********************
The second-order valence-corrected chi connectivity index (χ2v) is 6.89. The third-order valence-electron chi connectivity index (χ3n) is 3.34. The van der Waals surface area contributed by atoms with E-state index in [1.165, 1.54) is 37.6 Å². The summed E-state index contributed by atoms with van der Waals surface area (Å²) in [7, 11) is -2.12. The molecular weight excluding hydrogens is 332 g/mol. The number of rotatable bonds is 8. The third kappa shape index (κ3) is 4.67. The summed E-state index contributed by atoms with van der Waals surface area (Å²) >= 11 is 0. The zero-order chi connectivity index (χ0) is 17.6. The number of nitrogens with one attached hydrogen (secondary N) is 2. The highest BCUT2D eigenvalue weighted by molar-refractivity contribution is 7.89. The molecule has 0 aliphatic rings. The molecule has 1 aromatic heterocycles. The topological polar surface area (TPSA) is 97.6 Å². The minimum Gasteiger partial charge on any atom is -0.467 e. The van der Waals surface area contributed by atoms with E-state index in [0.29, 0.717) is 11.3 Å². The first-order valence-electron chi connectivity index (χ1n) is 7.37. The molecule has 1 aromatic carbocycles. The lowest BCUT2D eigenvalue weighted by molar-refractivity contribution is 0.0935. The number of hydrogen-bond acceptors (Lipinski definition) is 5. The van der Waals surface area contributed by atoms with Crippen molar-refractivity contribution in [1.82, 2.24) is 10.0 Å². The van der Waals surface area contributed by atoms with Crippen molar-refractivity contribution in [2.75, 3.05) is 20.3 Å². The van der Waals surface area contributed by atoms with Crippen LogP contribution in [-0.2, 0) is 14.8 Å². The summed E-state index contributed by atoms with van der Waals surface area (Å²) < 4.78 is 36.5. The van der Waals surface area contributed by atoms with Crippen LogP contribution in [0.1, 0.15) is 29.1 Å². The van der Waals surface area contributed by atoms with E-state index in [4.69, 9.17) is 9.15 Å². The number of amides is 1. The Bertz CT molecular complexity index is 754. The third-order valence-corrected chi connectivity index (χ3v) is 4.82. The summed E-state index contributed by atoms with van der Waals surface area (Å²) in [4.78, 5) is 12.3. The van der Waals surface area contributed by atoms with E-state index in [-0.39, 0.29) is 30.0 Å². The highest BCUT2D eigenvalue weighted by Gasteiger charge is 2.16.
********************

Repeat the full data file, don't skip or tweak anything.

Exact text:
The second-order valence-corrected chi connectivity index (χ2v) is 6.89. The third-order valence-electron chi connectivity index (χ3n) is 3.34. The van der Waals surface area contributed by atoms with E-state index in [1.165, 1.54) is 37.6 Å². The summed E-state index contributed by atoms with van der Waals surface area (Å²) in [7, 11) is -2.12. The molecular weight excluding hydrogens is 332 g/mol. The number of rotatable bonds is 8. The third kappa shape index (κ3) is 4.67. The summed E-state index contributed by atoms with van der Waals surface area (Å²) >= 11 is 0. The zero-order chi connectivity index (χ0) is 17.6. The number of nitrogens with one attached hydrogen (secondary N) is 2. The highest BCUT2D eigenvalue weighted by molar-refractivity contribution is 7.89. The molecule has 0 aliphatic rings. The molecule has 1 aromatic heterocycles. The topological polar surface area (TPSA) is 97.6 Å². The minimum Gasteiger partial charge on any atom is -0.467 e. The van der Waals surface area contributed by atoms with E-state index in [0.29, 0.717) is 11.3 Å². The first-order valence-electron chi connectivity index (χ1n) is 7.37. The molecule has 1 aromatic carbocycles. The lowest BCUT2D eigenvalue weighted by molar-refractivity contribution is 0.0935. The number of hydrogen-bond acceptors (Lipinski definition) is 5. The van der Waals surface area contributed by atoms with Crippen molar-refractivity contribution in [1.82, 2.24) is 10.0 Å². The van der Waals surface area contributed by atoms with Crippen molar-refractivity contribution in [2.75, 3.05) is 20.3 Å². The van der Waals surface area contributed by atoms with Crippen LogP contribution in [-0.2, 0) is 14.8 Å². The summed E-state index contributed by atoms with van der Waals surface area (Å²) < 4.78 is 36.5. The van der Waals surface area contributed by atoms with Crippen LogP contribution in [0.1, 0.15) is 29.1 Å². The van der Waals surface area contributed by atoms with E-state index in [4.69, 9.17) is 9.15 Å². The number of amides is 1. The Bertz CT molecular complexity index is 754. The third-order valence-corrected chi connectivity index (χ3v) is 4.82. The summed E-state index contributed by atoms with van der Waals surface area (Å²) in [4.78, 5) is 12.3. The van der Waals surface area contributed by atoms with E-state index in [-0.39, 0.29) is 30.0 Å². The highest BCUT2D eigenvalue weighted by Gasteiger charge is 2.16.